New Delhi, June 25: The breakup of the Bharatiya Janata Party (BJP) and the Peoples Democratic Party (PDP) alliance in Jammu and Kashmir came all of a sudden a few days ago, but there were always enough signs to indicate the fragile nature of the "friendship" between the two diametrically "opposite" political parties.
While the terror-ravaged state has been put under the Governor's rule after the fall of the three-year-old BJP-PDP coalition government, the repercussions of the political development has a pan-India impact.
In the last few days, the BJP has hurled enough accusations against its former ally, the PDP, to hold it solely responsible for the ongoing mess in Jammu and Kashmir. On Sunday, former chief minister Mehbooba Mufti broke her silence in a series of tweets and said it was "sad" to see the BJP "disown their own initiative and label it a soft approach".
On Sunday, in a column for The Indian Express, senior Congress leader and former Union finance minister P Chidambaram called the BJP-PDP coalition in Jammu and Kashmir as "an unnatural and opportunistic alliance".
Chidambaram blamed the BJP-led Central government's policy for the "rapidly deteriorating situation in Jammu and Kashmir, especially in the Kashmir valley".
"The bottom of the policy collapsed a few days ago. The BJP pulled out of the coalition government and the other partner, the PDP, had no choice but to resign. J&K has come under Governor's rule, which is a euphemism for direct rule by the Central government," he wrote.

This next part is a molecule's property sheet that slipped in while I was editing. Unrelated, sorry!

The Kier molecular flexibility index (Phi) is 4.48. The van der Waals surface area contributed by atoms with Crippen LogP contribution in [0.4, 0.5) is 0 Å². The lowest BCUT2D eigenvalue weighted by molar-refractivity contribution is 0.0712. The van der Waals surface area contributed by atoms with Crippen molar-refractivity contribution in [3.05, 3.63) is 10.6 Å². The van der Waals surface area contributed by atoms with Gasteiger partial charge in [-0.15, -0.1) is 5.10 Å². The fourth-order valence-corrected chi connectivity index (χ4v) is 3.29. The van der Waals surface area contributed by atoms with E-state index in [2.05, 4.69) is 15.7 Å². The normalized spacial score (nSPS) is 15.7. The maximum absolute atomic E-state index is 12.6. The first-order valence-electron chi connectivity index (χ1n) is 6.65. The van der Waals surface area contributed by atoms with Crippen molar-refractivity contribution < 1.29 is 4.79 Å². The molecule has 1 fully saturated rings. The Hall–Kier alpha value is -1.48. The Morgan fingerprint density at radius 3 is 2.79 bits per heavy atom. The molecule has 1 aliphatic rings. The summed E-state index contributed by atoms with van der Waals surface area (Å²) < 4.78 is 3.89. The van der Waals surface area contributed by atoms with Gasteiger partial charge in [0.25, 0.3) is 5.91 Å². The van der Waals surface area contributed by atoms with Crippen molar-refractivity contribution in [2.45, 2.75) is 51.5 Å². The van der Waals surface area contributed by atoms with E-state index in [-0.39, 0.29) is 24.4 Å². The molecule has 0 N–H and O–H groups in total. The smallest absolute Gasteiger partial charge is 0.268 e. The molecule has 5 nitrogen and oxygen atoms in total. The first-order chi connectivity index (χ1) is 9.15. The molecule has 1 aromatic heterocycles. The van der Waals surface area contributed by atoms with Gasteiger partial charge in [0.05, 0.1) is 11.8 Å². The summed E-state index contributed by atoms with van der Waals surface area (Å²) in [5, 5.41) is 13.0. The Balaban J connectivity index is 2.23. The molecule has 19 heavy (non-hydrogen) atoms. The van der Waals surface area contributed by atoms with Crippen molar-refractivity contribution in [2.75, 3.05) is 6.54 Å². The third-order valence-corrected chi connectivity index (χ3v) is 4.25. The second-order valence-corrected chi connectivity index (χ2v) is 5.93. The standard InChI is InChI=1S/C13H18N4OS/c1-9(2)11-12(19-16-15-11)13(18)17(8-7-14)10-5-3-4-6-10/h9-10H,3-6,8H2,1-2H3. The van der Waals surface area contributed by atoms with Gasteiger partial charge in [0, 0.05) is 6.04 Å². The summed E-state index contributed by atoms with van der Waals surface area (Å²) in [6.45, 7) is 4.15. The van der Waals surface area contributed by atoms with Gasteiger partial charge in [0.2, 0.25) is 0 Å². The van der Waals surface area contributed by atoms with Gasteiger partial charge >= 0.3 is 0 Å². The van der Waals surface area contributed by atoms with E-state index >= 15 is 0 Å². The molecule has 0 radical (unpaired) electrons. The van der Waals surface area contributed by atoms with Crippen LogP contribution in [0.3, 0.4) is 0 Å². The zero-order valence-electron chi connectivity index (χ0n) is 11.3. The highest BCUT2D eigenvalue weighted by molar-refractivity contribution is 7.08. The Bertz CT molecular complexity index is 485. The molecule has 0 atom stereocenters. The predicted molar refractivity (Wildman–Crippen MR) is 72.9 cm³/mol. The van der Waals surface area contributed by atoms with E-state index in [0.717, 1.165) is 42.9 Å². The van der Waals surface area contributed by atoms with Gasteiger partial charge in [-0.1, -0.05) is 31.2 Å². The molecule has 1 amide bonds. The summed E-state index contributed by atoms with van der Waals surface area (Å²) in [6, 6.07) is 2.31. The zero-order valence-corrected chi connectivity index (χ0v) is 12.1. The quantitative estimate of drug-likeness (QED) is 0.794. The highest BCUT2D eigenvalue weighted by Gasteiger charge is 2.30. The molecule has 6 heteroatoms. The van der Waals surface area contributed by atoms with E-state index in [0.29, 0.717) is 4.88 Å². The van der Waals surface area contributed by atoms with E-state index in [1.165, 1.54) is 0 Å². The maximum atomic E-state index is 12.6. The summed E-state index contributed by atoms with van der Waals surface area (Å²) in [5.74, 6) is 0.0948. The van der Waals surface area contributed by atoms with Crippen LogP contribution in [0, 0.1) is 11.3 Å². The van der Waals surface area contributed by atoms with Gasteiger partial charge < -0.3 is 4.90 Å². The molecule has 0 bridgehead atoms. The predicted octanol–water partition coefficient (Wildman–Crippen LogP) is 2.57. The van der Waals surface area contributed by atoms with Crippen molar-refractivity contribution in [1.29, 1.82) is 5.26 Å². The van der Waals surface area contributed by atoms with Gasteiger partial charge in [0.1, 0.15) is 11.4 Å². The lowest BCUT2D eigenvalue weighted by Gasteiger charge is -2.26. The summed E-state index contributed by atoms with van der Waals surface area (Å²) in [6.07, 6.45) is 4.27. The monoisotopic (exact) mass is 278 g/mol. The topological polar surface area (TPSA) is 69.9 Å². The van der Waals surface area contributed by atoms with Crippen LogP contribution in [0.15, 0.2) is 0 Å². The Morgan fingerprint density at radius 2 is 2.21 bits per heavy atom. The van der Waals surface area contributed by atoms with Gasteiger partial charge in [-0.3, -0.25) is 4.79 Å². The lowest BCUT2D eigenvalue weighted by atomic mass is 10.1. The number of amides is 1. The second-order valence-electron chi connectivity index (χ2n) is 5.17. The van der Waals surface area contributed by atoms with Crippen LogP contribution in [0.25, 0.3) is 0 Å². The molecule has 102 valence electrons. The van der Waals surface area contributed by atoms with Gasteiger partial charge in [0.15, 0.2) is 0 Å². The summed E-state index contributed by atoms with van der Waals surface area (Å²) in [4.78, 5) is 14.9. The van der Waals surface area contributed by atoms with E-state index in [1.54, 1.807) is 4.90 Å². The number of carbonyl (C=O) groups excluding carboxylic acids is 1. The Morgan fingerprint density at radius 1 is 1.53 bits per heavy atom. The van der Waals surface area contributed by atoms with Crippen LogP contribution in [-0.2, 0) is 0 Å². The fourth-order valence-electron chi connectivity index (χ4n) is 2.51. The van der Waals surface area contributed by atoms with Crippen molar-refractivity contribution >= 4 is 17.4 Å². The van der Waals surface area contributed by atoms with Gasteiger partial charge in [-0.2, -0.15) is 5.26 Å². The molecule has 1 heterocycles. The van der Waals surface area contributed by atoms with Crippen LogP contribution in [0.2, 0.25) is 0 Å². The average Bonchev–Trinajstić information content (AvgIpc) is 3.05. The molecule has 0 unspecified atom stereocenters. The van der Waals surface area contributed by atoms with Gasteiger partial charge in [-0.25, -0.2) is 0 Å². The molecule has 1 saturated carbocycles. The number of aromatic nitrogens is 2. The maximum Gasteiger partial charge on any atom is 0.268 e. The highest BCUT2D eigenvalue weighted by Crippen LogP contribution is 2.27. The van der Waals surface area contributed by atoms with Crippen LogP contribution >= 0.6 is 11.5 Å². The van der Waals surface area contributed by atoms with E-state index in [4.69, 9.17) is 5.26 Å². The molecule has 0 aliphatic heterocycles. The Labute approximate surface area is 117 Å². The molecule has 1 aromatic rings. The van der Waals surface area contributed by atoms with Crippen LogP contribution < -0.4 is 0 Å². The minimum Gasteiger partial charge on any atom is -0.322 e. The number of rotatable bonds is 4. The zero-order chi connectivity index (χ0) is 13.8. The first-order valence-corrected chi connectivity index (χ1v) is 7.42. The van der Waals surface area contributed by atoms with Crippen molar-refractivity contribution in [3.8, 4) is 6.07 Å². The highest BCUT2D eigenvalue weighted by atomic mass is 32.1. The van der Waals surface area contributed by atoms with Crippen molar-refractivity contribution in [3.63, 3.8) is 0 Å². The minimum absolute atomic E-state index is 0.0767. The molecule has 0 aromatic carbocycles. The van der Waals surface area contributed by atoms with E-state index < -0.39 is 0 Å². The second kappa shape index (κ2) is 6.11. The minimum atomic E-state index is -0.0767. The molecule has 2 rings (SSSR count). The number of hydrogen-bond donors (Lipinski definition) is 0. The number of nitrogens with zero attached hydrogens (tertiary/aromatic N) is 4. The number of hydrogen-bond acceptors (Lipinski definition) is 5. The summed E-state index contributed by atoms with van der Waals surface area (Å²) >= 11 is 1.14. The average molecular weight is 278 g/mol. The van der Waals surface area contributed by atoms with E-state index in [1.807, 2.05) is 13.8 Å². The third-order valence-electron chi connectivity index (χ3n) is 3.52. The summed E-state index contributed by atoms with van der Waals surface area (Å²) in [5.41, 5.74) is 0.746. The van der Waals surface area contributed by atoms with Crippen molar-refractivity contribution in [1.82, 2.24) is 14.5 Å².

"Not many in the rest of India seem to have comprehended the gravity of the situation. They were taken in by the pronouncements of those in authority, beginning with the Prime Minister. It is easy to be mesmerised by the promise that 'infiltration will be stopped, terrorism will be stamped out, secessionists will be punished, peace will return to the state, and J&K will remain an integral part of India'. Every call to pause and reflect was rebuffed; every criticism was dubbed anti-national," Chidambaram added.
In his column, the former Union minister also delved into several "unanswered questions" on the ongoing situation in Jammu and Kashmir.
Chidambaram asked whether the Governor's rule mean more of the "muscular, militaristic" approach to quell protests, will the government talk to the stakeholders, will there be fresh elections to the state legislature and will there be a war with Pakistan.
He ended the column with the note: "I cling to the hope that Kashmir is not lost forever, but the situation is pretty close to that catastrophe."